Turkish president Tayyip Erdogan won yet another election this past Sunday, gaining a new mandate under Turkey’s soon-to-be instituted presidential system with 52.5 percent of support. Erdogan has been elected for a 5-year term under the new system, and as the executive president will have sweeping powers to appoint a cabinet to shape many of Turkey’s institutions.
Despite Erdogan’s win, his ruling party, Justice and Development (AKP), has seen a decline in votes since the November 2015 elections ending at 42.5 percent, thereby making the Turkish president dependent on his ultra-nationalist ally, the Nationalist Action Party (MHP) in the parliament and in governance. AKP and MHP had entered the elections on a joint ticket and this coalition arrangement will continue to be the fundamental dynamic in Turkey’s domestic and foreign policy. Nationalism will be the dominant color in the Turkish body politic.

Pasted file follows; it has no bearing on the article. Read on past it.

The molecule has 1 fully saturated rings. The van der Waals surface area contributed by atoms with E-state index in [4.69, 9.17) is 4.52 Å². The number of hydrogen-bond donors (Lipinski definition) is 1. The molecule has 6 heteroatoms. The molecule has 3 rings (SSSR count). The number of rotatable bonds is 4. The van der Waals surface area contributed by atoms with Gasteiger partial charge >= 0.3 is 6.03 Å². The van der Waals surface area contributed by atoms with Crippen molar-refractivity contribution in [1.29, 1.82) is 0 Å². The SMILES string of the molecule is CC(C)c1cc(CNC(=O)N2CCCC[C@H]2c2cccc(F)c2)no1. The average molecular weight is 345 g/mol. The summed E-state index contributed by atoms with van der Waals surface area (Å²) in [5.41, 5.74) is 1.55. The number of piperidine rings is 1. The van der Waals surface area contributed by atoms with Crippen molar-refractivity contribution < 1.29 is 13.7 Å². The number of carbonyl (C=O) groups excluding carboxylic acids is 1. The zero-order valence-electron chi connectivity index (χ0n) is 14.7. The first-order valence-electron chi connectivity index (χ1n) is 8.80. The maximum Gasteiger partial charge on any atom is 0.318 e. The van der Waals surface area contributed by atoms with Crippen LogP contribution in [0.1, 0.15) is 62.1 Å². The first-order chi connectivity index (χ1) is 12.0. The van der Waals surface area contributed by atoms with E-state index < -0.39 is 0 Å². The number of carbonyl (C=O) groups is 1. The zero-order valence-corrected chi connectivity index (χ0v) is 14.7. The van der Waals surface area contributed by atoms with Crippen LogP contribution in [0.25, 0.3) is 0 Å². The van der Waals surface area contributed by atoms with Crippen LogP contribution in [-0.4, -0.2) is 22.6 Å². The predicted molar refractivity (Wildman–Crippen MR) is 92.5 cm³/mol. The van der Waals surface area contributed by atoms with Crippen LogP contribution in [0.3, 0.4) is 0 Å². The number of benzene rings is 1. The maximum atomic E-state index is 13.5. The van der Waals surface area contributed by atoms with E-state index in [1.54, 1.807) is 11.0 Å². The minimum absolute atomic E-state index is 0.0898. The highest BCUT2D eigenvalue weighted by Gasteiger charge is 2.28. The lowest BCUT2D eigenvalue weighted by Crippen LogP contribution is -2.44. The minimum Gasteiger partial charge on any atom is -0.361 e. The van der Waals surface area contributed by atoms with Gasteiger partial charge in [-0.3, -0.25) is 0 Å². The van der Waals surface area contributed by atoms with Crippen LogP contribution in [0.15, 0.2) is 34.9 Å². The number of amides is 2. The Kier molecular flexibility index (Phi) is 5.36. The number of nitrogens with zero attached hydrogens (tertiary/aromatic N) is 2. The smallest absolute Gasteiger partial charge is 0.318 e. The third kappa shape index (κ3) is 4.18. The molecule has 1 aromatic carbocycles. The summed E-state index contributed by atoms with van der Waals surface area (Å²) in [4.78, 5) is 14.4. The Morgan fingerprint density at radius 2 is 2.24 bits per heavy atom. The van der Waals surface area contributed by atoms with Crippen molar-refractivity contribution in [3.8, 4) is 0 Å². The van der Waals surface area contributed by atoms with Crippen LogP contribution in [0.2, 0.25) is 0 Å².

The main opposition candidate, Muharrem Ince, exceeded expectations Sunday by scoring 30.5 percent – well above CHP’s average 25 percent – within the seven-week period since declaring his candidacy. If he manages to attain the chairmanship of the main opposition party, the People’s Republican Party (CHP), he will be a critical player in Turkish politics for some time.
The 4 main takeaways from the Turkish elections on Sunday:
1. A country still divided
Even though election results point to a decisive win for Erdogan, they also underline the ongoing deep polarization evidenced during last year’s referendum. Erdogan was elected president for the first time in 2014 with 51.8 percent of support. Last year’s referendum results were essentially a vote of confidence on his presidency, which he won with 51 percent. This time, in an official alliance with the ultra-nationalist MHP, Erdogan garnered 52.5 percent of the vote.